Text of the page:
Read it all here. Check out his economics blog here, and his ethnic food guide to the DC area here.It’s always worth re-evaluating one’s views, and my latest revision is that the euro currency is better and less vulnerable than I had thought. I still believe its creation and later expansion were mistakes, but I now see them as much smaller mistakes than before. Many of the biggest costs lie in the past, so the euro might be a net plus moving forward.What’s the new evidence? For one thing, geopolitics seem to be favoring the euro. France, the Netherlands and (soon) Germany are rejecting at the voting booth far right and populist parties that oppose the European project.One of the original goals of the euro was to tie countries to the European Union and its rules for free trade and free migration. The major EU country that eschewed euro adoption, the U.K., has now voted itself out the union altogether, to its detriment. Estonia and Latvia, which adopted the euro in part for political reasons to tighten their bonds with the EU, still seem secure against potential Russian aggression. The biggest political trouble spots seem to be Hungary and Poland, neither of which are euro members. That may be a coincidence, but it may also reflect a very real psychological tie resulting from the currency adoption.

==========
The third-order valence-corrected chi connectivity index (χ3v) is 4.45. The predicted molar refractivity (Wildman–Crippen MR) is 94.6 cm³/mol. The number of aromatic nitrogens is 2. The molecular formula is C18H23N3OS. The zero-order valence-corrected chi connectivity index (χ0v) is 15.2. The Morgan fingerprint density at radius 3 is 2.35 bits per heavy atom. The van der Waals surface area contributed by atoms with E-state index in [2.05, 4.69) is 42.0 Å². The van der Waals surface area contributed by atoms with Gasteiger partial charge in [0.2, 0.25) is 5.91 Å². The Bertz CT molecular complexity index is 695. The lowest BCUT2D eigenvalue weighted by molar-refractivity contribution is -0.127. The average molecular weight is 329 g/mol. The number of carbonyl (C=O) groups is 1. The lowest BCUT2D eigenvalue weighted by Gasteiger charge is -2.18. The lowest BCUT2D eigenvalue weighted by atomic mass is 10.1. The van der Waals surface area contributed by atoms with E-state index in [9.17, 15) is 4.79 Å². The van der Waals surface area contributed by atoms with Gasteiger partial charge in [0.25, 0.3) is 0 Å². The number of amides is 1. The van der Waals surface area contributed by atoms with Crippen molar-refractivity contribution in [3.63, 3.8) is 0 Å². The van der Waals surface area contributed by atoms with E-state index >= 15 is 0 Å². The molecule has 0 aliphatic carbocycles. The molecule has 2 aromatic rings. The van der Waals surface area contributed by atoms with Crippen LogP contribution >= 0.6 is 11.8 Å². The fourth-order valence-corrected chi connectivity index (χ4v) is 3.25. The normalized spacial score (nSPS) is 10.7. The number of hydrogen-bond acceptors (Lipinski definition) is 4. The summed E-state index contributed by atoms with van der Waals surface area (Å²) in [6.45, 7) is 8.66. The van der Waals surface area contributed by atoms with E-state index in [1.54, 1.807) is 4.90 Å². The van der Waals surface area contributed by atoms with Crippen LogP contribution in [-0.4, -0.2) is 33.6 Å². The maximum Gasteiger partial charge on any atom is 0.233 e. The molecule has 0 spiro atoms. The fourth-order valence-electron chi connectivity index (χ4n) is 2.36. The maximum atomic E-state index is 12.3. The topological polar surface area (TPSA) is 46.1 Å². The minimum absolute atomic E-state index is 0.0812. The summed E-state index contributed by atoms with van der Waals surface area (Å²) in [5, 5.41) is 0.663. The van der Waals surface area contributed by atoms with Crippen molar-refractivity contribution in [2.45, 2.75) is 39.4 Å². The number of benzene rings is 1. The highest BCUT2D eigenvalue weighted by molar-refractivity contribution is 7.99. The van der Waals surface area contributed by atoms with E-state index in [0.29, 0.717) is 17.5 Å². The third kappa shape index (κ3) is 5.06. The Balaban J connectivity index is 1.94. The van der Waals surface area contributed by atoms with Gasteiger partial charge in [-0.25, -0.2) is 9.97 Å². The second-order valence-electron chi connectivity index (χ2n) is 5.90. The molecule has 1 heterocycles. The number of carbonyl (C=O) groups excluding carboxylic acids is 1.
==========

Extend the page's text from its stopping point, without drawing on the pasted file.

Tuesday, May 9, 2017
The Political Case For the Euro
column in Bloomberg that explains his new view that the Euro as a currency has a better future than he had originally thought. Cowen, being an economist, focuses on the economic reasons why the Euro's future seems brighter, but he makes a very interesting political point as well: one unanticipated affect of the Euro is to make nations more committed to the EU: